Newscast for Friday, January 21, 2011
- US Revokes Visas of Top Haitian Officials
- Obama Appoints Business Leader to Economic Panel
- Groups Attempt To Reverse Citizens United
- DRC Arrests Soldiers For Rape
US teen returns home after detention in Kuwait
Gulet Mohamed, the Virginia teen who was stranded in Kuwait after being placed on the US no-fly list, is back in the country today. He flew into a DC airport this morning and was reunited with his family. Mohamed’s lawyers say he was detained and beaten by the Kuwaiti government on orders from the US, under suspicion of connection with terrorist organizations. He spoke to reporters today at the airport.
“There’s still probably other people out there that are being tortured like I was. And my voice has been heard, but their voices are not being heard. I can say this, I was told by an FBI agent that I could have been in the hole for six months and no one would have knew anything about me. So there’s other Muslims or either non-Muslims that are still being tortured, and are being put on no-fly lists and not being charged with anything.”
Mohamed’s family says the teen had traveled to Yemen, Somalia and Kuwait to visit family and to study Islam.
Groups claim police suppressing media coverage of Puerto Rico education protests
Education protests have swelled once again this week in Puerto Rico, where students angered by increased tuition rates clashed with police. Students claim the $800 rise in tuition will limit access to education. Video of yesterday’s protests posted by Puerto Rico Indy Media shows dozens of students at the University of Puerto Rico staging a sit in. They lined the concrete at three different campus gates, linking their arms, as police moved in and forcibly removed them. Police are shown taking protesters away in vans.
The Puerto Rico Journalist and Photojournalists Associations have released a joint statement condemning police actions towards media professionals trying to cover the education protests. According to the communiqué, police have kicked cameras and forbidden members of the media from going onto campus.
Thousands of Dutch students march to protest education cuts
Across the globe in the Netherlands, as many as 15,000 students and professors protested in The Hague. They’re angry about a government proposal to charge $4000 more per year to students who take longer than 4 years to compete a 3-year university degree. Universities would also be docked funding for every student who doesn’t complete their degrees on time.
Official warns conditions in Cote d’Ivoire ripe for genocide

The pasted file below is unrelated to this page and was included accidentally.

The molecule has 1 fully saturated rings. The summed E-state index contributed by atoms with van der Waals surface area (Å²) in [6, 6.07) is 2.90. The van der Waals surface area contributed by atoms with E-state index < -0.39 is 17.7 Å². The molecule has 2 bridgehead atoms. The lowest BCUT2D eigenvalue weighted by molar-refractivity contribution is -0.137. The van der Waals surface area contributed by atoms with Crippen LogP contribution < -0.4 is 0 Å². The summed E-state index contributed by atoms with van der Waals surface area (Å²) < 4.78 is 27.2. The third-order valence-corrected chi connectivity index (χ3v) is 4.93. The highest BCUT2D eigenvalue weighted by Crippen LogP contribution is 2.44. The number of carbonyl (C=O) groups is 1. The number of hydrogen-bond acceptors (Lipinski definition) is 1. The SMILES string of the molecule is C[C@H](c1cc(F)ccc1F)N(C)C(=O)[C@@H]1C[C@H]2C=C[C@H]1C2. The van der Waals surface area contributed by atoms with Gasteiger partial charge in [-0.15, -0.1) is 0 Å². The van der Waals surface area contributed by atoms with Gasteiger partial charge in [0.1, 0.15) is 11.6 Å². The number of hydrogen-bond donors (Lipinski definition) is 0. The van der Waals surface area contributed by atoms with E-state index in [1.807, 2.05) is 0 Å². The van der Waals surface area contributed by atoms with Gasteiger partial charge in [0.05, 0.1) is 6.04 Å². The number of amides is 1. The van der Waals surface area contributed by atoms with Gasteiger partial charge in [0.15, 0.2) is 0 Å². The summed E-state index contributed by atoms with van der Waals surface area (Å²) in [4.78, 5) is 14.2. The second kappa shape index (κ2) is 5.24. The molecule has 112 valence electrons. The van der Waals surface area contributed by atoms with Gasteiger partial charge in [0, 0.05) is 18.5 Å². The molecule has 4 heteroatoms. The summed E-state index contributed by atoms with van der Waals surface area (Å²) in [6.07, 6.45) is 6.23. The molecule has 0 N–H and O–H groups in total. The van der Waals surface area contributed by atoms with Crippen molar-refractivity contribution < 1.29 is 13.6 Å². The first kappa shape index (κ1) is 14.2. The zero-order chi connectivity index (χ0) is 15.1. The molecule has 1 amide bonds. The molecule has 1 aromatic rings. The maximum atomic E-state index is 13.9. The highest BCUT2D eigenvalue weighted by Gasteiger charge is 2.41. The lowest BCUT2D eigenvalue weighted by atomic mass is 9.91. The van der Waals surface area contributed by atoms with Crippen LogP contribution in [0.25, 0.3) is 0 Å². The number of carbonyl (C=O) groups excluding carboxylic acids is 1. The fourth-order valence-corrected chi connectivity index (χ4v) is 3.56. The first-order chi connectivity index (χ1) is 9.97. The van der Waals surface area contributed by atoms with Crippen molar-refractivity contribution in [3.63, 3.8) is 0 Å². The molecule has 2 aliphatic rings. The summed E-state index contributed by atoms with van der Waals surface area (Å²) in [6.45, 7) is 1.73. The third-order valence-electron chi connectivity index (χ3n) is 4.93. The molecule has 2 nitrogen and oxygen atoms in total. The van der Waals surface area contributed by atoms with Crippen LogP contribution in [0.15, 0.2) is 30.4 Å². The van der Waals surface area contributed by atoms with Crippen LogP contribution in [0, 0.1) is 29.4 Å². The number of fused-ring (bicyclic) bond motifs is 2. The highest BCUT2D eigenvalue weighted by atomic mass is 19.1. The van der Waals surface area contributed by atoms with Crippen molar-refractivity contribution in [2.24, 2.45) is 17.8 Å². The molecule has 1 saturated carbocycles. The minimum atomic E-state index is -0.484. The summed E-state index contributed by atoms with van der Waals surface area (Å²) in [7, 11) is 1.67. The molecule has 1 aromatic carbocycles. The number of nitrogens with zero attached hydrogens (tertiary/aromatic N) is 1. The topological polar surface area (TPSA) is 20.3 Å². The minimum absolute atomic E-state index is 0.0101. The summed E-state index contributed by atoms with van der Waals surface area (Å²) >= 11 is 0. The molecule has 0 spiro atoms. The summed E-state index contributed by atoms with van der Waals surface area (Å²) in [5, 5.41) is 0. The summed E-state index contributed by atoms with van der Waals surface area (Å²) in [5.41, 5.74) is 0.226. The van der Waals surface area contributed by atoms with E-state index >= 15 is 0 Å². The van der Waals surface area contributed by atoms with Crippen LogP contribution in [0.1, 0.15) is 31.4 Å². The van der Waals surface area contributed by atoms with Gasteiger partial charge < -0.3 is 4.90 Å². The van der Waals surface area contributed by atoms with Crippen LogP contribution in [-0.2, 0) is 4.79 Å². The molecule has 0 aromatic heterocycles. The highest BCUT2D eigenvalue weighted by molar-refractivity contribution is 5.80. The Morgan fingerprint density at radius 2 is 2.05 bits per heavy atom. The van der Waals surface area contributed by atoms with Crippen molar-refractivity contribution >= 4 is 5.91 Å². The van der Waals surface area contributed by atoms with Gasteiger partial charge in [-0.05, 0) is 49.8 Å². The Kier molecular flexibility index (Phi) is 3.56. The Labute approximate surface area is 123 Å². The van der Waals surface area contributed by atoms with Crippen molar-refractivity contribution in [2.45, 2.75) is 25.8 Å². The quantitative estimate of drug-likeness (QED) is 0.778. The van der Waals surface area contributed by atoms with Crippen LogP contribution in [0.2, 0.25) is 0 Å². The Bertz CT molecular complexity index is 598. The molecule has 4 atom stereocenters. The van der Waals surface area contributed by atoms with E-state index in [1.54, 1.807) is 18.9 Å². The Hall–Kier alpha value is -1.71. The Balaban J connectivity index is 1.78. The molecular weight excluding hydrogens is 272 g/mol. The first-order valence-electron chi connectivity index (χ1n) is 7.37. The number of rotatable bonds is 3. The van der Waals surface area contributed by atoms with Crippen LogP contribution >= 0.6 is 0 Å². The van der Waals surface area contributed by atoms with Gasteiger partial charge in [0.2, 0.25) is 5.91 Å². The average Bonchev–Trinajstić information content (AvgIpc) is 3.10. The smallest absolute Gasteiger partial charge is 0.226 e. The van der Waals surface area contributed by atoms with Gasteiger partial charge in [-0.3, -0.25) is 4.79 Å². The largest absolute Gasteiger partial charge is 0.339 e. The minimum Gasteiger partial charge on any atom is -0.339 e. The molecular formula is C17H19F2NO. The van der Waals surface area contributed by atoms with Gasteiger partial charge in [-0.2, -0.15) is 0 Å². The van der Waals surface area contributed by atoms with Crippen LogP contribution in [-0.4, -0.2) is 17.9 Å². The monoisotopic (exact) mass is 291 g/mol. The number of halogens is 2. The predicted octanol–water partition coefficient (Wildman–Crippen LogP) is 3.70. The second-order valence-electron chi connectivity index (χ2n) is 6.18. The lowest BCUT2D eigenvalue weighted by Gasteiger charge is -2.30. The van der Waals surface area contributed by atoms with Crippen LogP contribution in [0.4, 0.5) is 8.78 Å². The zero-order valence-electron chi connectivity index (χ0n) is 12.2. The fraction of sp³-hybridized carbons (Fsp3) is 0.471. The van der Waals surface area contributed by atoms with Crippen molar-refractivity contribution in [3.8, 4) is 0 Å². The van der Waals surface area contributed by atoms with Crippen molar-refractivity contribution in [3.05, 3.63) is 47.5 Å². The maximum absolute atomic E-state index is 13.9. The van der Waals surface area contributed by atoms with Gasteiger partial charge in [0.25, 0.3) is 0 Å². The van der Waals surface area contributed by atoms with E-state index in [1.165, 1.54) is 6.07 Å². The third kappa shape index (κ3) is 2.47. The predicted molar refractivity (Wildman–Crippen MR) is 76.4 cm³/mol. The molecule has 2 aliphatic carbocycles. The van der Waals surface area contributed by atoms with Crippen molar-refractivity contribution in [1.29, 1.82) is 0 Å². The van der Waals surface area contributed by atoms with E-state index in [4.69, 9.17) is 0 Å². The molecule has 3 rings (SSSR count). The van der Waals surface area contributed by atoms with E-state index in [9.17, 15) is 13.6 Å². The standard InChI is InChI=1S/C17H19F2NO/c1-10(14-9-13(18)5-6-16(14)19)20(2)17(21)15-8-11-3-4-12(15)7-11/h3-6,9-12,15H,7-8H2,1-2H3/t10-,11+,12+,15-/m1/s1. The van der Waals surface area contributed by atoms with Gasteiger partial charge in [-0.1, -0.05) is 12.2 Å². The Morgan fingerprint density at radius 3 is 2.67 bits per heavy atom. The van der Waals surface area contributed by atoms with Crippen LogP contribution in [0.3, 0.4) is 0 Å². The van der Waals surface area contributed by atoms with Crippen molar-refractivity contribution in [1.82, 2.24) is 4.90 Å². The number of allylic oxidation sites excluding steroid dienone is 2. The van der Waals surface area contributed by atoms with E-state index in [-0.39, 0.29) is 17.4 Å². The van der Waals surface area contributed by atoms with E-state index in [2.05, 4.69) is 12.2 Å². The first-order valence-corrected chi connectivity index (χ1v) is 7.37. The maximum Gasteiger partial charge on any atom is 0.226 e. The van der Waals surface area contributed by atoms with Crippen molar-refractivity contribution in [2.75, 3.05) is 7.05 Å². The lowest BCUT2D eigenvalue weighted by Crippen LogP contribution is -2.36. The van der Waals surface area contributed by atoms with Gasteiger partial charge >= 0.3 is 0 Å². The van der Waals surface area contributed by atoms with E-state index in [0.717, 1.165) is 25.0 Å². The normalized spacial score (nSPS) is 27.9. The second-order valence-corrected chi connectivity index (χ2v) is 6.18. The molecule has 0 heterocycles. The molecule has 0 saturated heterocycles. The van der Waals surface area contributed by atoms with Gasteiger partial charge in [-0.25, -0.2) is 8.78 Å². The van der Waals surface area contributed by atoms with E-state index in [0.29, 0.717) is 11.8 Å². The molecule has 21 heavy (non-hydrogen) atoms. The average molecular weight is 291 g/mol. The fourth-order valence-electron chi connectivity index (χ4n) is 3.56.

A UN official warns that conditions are ripe for genocide in the West African nation of Cote d’Ivoire. There, President Laruent Gbagbo still refuses to step down, despite having lost national elections last year. Special Representative Edward Luck says he’s particularly concerned that state media has been encouraging violence.
“There’s a lot of radio announcements that tend to sow dissent among the people…. That tend to suggest that people of one group favors one candidate, people of another group favor another candidate. And it’s very dangerous when the politics within a country begin to divide along ethnic or religious lines.”
In addition Luck says he has received reports of arms being imported into Cote d’Ivoire and being distributed to youth groups that may not be willing to exercise restraint.
US revokes visas of top Haitian officials
Haiti has ended a tumultuous week – the postponement of runoff presidential elections, the return of former dictator Jean Claude “Baby Doc” Duvalier, and the desire of another former leader, Jean-Bertrand Aristide to also return. Amnesty International says Haitian authorities are investigating if Duvalier allegedly committed crimes against humanity. The human rights organization handed officials 100 pages of documents detailing detention, torture and executions of Haitians during Duvalier’s reign. Joining us to talk about these developments is journalist Ansel Herz who found evidence in Wikileaks documents that suggests the US is working behind the scenes to keep Aristide out of Haiti.
That was journalist in Haiti, Ansel Herz.
Obama appoints business leader to Economic panel
President Obama is, once again, promising to focus on the economy. He announced a new top advisor to create jobs and expand US manufacturing. Jeff Immelt, CEO of global corporation GE, will head the Council on Jobs and Competitiveness. Immelt will replace outgoing advisor Paul Volcker.
Obama made the announcement at a GE turbine plant in Schenectady, NY, the birthplace of GE. He the US has moved into the next phase of economic recovery.
“Our challenge is to do everything we can to make it easier for folks to bring products to market and to start and expand new businesses, and to grow and hire new workers. I want plants like this all across America. You guys are a model of what’s possible.”
Immelt, a GE employee for nearly 30 years and CEO since 2001, and has been an economic advisor to the President. Obama tapped Immelt to come up with private-sector focused ways to expand US exports.
“And as I was walking through the plant, you guys had put up some handy signs so I knew what I was looking at. (Laughter.) And I noticed on all of them they said, this is going to Kuwait; this is going to India; this is going to Saudi Arabia.